Give your child a lifelong love for reading by selecting books they’ll love. Remember what fascinated you when you were little and consider what librarians have discovered over the years.
The New York Public Library recently published a list of 100 great children’s books from the past 100 years along with a special exhibit of children’s literature. Take a look at their suggestions and other tips for helping your kids find awesome reading materials.
New York Public Library Suggestions for Children’s Books
1. See if you like it.
Great books appeal to all ages. Share your childhood favorites with your sons and daughters. Think of the trip you’ll have down memory lane as you read them together years later. You may also discover some new titles and learn something new along with your kids.
2. Look at the illustrations.
The pictures matter as much as the text. Images help you interpret the story. However, books without words can give kids the chance to create their own masterpieces.
3. Welcome diversity.
Tales from other lands introduce your children to new cultures. You can talk about what life is like for people in other parts of the world.
4. Get a little scared.
It’s natural for parents to be protective, but we all need to face our fears. Fiction is a safe way for kids to explore dark woods and meet monsters in the safety of their own home. This experience prepares them for real life challenges.
5. Check for deeper messages.
Moral instruction is an important part of literature. Think about the Velveteen Rabbit. He learns that being real sometimes hurts, but it’s worth it. You become authentic and loved, even if you look a little shabby.
More Ideas on Selecting Children’s Books
1. Encourage kids to pick their own books.
Head to your local library or a bookstore. Let your kids decide what to bring home as long as it’s wholesome and age appropriate.
2. Know when to drop it.
If your child seems bored with a story, put it aside for later. Switch to something that captivates them. Keep story time fun!
3. Understand reading levels.
Check the publisher’s recommendations on the book jacket. Reading levels are mostly determined by the vocabulary and complexity of the story. If your child has to look up more than five words per page, the book is probably too complicated for them.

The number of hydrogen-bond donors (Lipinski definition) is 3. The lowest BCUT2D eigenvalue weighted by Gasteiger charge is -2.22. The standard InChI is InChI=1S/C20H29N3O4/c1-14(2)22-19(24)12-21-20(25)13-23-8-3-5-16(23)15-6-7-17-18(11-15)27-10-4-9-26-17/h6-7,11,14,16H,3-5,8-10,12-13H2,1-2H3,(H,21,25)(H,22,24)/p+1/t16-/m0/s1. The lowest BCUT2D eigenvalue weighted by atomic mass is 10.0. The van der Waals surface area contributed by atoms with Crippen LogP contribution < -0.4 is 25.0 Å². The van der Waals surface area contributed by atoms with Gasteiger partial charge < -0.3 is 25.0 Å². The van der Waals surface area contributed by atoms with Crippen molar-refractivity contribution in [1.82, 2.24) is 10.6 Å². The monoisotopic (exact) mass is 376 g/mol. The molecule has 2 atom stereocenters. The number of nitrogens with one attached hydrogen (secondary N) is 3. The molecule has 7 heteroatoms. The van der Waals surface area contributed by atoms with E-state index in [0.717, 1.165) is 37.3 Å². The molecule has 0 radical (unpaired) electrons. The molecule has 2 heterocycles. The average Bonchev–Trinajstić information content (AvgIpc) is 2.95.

4. Describe familiar events.
Children like hearing about their own lives and interests. Favorite subjects might include the adventures of a family pet, welcoming a new baby sister, or visiting with grandparents.
5. Engage in fantasy.
On the other hand, make believe characters and worlds have a magic of their own. Let your child exercise his power of imagination with The Hobbit or Harry Potter.
6. Complete the series.
If you’re stumped about what to read next, serials make your work easier. Try works that are published in a series or browse online for recommendations that are similar to books your child already loves.
7. Rhyme and repeat.
There’s a good reason why children love watching the same cartoon endlessly. Many of the words are still new to them so repetition is reassuring. Text with repeating and rhyming lines also makes it easier for your children to join in and read to you.
8. Use other media.
Books are excellent, but there are many other ways to encourage reading. Shop for comic books and graphic novels. Make a game out of grocery shopping or driving home by observing the signs around you.
Reading with your children creates pleasure, builds their language skills and knowledge base, and helps them to do better in school. Make story time even better by choosing books that will enthrall them.